Tag Archives: healthy living

Dumbbell time for women

woman-dumbbell
I was interested in this study which seems to suggest that men are more competitive than women in areas other than just motoring…

But that some women might do as well as men, if not better (!) in the long term.

It also seems as if there might be something we can do about this weighty gender difference!

And if you haven’t guessed already, we’re looking at dietary matters here – not driving differences as you might imagine.

Do men lose weight more easily than women?

After a scientific study to compare male and female participants following a variety of diets (Atkin’s, SlimFast, Rosemary Conley and Weight-Watchers) Dr Sally Norton suggests that men beat the women hands-down for initial weight loss.

After 2 months, men had lost twice as much weight as women – however, their weight loss slowed over the following months, suggesting women were more likely to stick with the new eating regime for longer.

A recent review of 49 studies on the subject found only a small difference in weight loss between the sexes – but it was in favour of the men.

Why do men lose weight more easily than women?

It’s not just one reason. In the same way that weight-gain is due to many factors, weight-loss is influenced by many different factors too and these may affect men and women differently…

+ Most men are bigger than most women to start with.

Men, on the whole, are bigger than women – and the bigger you are, the more energy you burn just by moving around or, even just by sitting on the sofa, doing nothing much more than existing! Their basal metabolic rate is greater….and as basal metabolic rate accounts for about 70% of the energy we burn every day, you can see why they may have a head-start. All they need to do is cut down their intake a bit, and their greater energy-burning capacity means quick results.

+ Men have more muscle.

Men tend to have more muscle (fat-free mass) than women – and bodies with higher muscle composition burn more energy. What’s more, as we get older our muscle mass reduces (by about 8% per decade over the age of 40) – a condition known as sarcopenia…which may help explain why our ability to lose weight is affected by our age as well as our sex.

When we think of exercising to lose weight, we often think of aerobic exercise – pounding the treadmill, brisk walking, swimming. Studies show, however, that people who engage in mixed forms of exercise, adding resistance training to aerobic, tend to lose more weight…especially around the waist where it is associated with more health problems.

It makes sense for women to challenge the men for the dumbbells and build a bit of muscle in their own right!

+ Men are less involved in food preparation

A sweeping generalisation, of course, and I know many men who do all the cooking at home (not mine, sadly!)…

Why are women less likely to diet like men?

+ It’s often the women who prepare and dish out the food to children and partners, giving her more time and opportunity to pick. Those ‘forgotten’ calories soon add up.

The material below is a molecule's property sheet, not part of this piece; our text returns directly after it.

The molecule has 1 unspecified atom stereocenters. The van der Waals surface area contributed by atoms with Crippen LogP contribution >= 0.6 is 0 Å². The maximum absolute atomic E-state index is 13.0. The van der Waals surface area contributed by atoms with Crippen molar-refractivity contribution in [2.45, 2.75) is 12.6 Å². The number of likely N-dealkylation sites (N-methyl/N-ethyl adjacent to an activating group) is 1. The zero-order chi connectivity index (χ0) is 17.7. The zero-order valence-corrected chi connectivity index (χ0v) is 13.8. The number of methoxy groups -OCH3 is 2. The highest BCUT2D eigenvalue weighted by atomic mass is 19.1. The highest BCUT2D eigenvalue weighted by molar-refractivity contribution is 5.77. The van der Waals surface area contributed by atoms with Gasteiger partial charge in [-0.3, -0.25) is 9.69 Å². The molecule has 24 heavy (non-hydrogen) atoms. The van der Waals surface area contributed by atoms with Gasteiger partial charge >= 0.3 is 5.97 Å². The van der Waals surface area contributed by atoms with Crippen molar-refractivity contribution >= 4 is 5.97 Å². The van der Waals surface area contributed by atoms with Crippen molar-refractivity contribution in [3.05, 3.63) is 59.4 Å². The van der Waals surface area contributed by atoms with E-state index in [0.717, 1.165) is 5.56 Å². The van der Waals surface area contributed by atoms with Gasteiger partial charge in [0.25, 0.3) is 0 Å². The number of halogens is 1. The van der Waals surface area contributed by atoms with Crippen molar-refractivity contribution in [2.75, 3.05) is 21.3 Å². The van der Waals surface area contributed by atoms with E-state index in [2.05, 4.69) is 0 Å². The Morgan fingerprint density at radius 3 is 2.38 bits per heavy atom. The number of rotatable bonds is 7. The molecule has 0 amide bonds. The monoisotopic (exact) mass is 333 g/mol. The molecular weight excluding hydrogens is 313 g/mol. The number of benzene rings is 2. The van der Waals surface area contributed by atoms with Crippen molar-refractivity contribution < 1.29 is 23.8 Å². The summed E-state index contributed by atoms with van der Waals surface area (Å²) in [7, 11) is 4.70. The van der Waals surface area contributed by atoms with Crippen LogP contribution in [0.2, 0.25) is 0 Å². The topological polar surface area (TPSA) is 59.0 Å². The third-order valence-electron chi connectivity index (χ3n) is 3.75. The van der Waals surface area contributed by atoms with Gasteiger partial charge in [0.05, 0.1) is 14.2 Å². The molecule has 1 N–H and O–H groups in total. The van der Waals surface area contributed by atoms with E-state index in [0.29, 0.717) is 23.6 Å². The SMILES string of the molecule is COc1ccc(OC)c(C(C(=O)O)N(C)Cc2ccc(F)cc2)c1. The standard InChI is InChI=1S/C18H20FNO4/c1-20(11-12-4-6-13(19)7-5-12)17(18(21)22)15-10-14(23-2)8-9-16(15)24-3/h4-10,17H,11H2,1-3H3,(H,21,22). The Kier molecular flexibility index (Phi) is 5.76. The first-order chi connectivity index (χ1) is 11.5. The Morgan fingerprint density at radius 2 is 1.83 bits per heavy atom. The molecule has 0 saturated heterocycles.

+ Women are at home more

Women are more likely to work at home than men and to spend less time away from home than men. We know that over 2/3rds of women are wage-earners with around half of those working part-time for a whole host of reasons including family commitments and overheads.

This puts many women closer to the biscuit barrel and therefore more susceptible to snacking during the working day.

In contrast, men who are busy at work with no easy access to the family fridge or snacking cupboard seem less able to feed hunger pangs in between meals.

+ Women are more likely to be emotional eaters.

Another generalisation, I know, but my years of sitting in clinic back up research that shows that women are more likely to comfort eat, snack out of boredom or frustration or eat for many reasons other than hunger.

Many men, in contrast, seem to just over-indulge in pints and portions!

It can be easier to address simple habits than the underlying stresses and emotions that may drive over-eating; and many diets fail to do anything other than restrict food intake.

At the end of the day – male or female – what can we all do?

cookiemonster

We can’t fight our XX chromosomes but we can make some changes to maintain a healthy weight. Our basal metabolic rate may account for 70% of our energy expenditure but that still leaves 30% in our control… and that comes down to our activity.

1/ Keep on-the-go, taking every opportunity to move, and the energy burnt will soon clock up.

2/ Given the choice, walk don’t drive…

3/ Add in some muscle-building exercise too and you will not only look slimmer, but burn more calories even when you put your feet up afterwards!

4/ Look at your diet. Have a sustaining breakfast like porridge to last you through till lunch (or eat it for lunch if the afternoon is a low point for your energy levels).

5/ Banish the biscuit barrel in favour of healthy snacks like fruit, almonds, pumpkin and sunflower seeds.

6/ Finally, look at ‘when’ and ‘why’ you are eating as well as ‘what’.  Is it guilt-eating or stress from trying to juggle a job and family… and failing to do both as well as you think you should? Take steps to address those underlying issues as well as ensuring you have covered the basics of portion control and eating real, non-processed food.
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This is a guest blog by Dr Sally Norton, a UK leading health expert who founded www.vavista.com with the intention of helping people eat better to then live and work better as a direct response.

To interview Dr Sally Norton please email Teresa Dadey or phone 0750 2111 217